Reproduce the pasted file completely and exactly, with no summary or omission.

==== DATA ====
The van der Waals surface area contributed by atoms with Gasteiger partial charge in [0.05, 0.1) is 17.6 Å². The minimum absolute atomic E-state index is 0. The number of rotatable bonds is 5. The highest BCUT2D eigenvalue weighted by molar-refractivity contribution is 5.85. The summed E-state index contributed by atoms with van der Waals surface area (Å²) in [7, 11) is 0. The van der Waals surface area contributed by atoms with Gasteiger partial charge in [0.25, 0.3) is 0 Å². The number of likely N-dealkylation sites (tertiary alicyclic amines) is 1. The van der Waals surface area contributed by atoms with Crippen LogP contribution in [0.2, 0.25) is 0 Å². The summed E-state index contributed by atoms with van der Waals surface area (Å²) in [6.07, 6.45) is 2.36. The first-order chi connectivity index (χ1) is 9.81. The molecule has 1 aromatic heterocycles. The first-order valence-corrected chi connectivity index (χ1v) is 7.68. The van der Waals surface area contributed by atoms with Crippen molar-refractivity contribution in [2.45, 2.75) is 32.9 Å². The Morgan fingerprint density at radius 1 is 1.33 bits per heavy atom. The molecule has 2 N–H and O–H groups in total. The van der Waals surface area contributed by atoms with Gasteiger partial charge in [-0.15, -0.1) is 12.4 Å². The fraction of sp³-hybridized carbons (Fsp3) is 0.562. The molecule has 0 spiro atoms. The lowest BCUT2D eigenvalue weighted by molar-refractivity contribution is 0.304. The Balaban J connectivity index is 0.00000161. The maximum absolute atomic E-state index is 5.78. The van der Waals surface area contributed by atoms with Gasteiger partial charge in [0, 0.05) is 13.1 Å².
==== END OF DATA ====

The van der Waals surface area contributed by atoms with Gasteiger partial charge in [0.05, 0.1) is 17.6 Å². The minimum absolute atomic E-state index is 0. The number of rotatable bonds is 5. The highest BCUT2D eigenvalue weighted by molar-refractivity contribution is 5.85. The summed E-state index contributed by atoms with van der Waals surface area (Å²) in [7, 11) is 0. The van der Waals surface area contributed by atoms with Gasteiger partial charge in [0.25, 0.3) is 0 Å². The number of likely N-dealkylation sites (tertiary alicyclic amines) is 1. The van der Waals surface area contributed by atoms with Crippen LogP contribution in [0.2, 0.25) is 0 Å². The summed E-state index contributed by atoms with van der Waals surface area (Å²) in [6.07, 6.45) is 2.36. The first-order chi connectivity index (χ1) is 9.81. The molecule has 1 aromatic heterocycles. The first-order valence-corrected chi connectivity index (χ1v) is 7.68. The van der Waals surface area contributed by atoms with Crippen molar-refractivity contribution in [2.45, 2.75) is 32.9 Å². The Morgan fingerprint density at radius 1 is 1.33 bits per heavy atom. The molecule has 2 N–H and O–H groups in total. The van der Waals surface area contributed by atoms with Gasteiger partial charge in [-0.15, -0.1) is 12.4 Å². The fraction of sp³-hybridized carbons (Fsp3) is 0.562. The molecule has 0 spiro atoms. The lowest BCUT2D eigenvalue weighted by molar-refractivity contribution is 0.304. The Balaban J connectivity index is 0.00000161. The maximum absolute atomic E-state index is 5.78. The van der Waals surface area contributed by atoms with Gasteiger partial charge in [0, 0.05) is 13.1 Å².